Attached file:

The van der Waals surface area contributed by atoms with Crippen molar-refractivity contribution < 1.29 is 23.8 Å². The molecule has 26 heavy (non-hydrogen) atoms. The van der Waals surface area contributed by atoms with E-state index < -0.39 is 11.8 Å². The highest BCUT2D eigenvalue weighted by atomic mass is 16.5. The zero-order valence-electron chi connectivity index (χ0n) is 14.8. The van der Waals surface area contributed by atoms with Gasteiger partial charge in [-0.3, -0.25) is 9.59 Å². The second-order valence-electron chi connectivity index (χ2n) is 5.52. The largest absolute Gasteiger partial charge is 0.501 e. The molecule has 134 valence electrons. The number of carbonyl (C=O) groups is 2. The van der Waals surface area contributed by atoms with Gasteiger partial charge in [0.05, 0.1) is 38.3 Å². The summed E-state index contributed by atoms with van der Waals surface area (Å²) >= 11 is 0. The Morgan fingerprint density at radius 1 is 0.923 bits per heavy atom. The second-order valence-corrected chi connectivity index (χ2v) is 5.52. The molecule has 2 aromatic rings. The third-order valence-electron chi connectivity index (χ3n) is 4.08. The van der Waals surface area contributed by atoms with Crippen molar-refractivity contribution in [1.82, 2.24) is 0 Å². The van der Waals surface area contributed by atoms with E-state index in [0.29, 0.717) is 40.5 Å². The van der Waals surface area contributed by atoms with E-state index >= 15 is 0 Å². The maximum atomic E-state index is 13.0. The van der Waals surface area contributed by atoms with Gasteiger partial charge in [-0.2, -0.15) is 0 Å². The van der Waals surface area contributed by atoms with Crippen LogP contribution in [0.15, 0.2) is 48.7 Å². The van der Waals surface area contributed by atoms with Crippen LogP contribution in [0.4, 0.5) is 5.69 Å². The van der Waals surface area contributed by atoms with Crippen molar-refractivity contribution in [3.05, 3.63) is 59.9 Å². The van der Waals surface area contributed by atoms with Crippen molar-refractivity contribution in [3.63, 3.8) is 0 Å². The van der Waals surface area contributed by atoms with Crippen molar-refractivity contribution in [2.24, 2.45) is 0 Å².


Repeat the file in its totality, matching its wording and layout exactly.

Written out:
The van der Waals surface area contributed by atoms with Crippen molar-refractivity contribution < 1.29 is 23.8 Å². The molecule has 26 heavy (non-hydrogen) atoms. The van der Waals surface area contributed by atoms with E-state index < -0.39 is 11.8 Å². The highest BCUT2D eigenvalue weighted by atomic mass is 16.5. The zero-order valence-electron chi connectivity index (χ0n) is 14.8. The van der Waals surface area contributed by atoms with Gasteiger partial charge in [-0.3, -0.25) is 9.59 Å². The second-order valence-electron chi connectivity index (χ2n) is 5.52. The largest absolute Gasteiger partial charge is 0.501 e. The molecule has 134 valence electrons. The number of carbonyl (C=O) groups is 2. The van der Waals surface area contributed by atoms with Gasteiger partial charge in [0.05, 0.1) is 38.3 Å². The summed E-state index contributed by atoms with van der Waals surface area (Å²) >= 11 is 0. The Morgan fingerprint density at radius 1 is 0.923 bits per heavy atom. The second-order valence-corrected chi connectivity index (χ2v) is 5.52. The molecule has 2 aromatic rings. The third-order valence-electron chi connectivity index (χ3n) is 4.08. The van der Waals surface area contributed by atoms with Crippen molar-refractivity contribution in [1.82, 2.24) is 0 Å². The van der Waals surface area contributed by atoms with E-state index in [0.29, 0.717) is 40.5 Å². The van der Waals surface area contributed by atoms with E-state index >= 15 is 0 Å². The maximum atomic E-state index is 13.0. The van der Waals surface area contributed by atoms with Gasteiger partial charge in [-0.2, -0.15) is 0 Å². The van der Waals surface area contributed by atoms with Crippen LogP contribution in [0.15, 0.2) is 48.7 Å². The van der Waals surface area contributed by atoms with Crippen LogP contribution in [0.4, 0.5) is 5.69 Å². The van der Waals surface area contributed by atoms with Crippen molar-refractivity contribution in [3.05, 3.63) is 59.9 Å². The van der Waals surface area contributed by atoms with Crippen molar-refractivity contribution in [3.63, 3.8) is 0 Å². The van der Waals surface area contributed by atoms with Crippen molar-refractivity contribution in [2.24, 2.45) is 0 Å².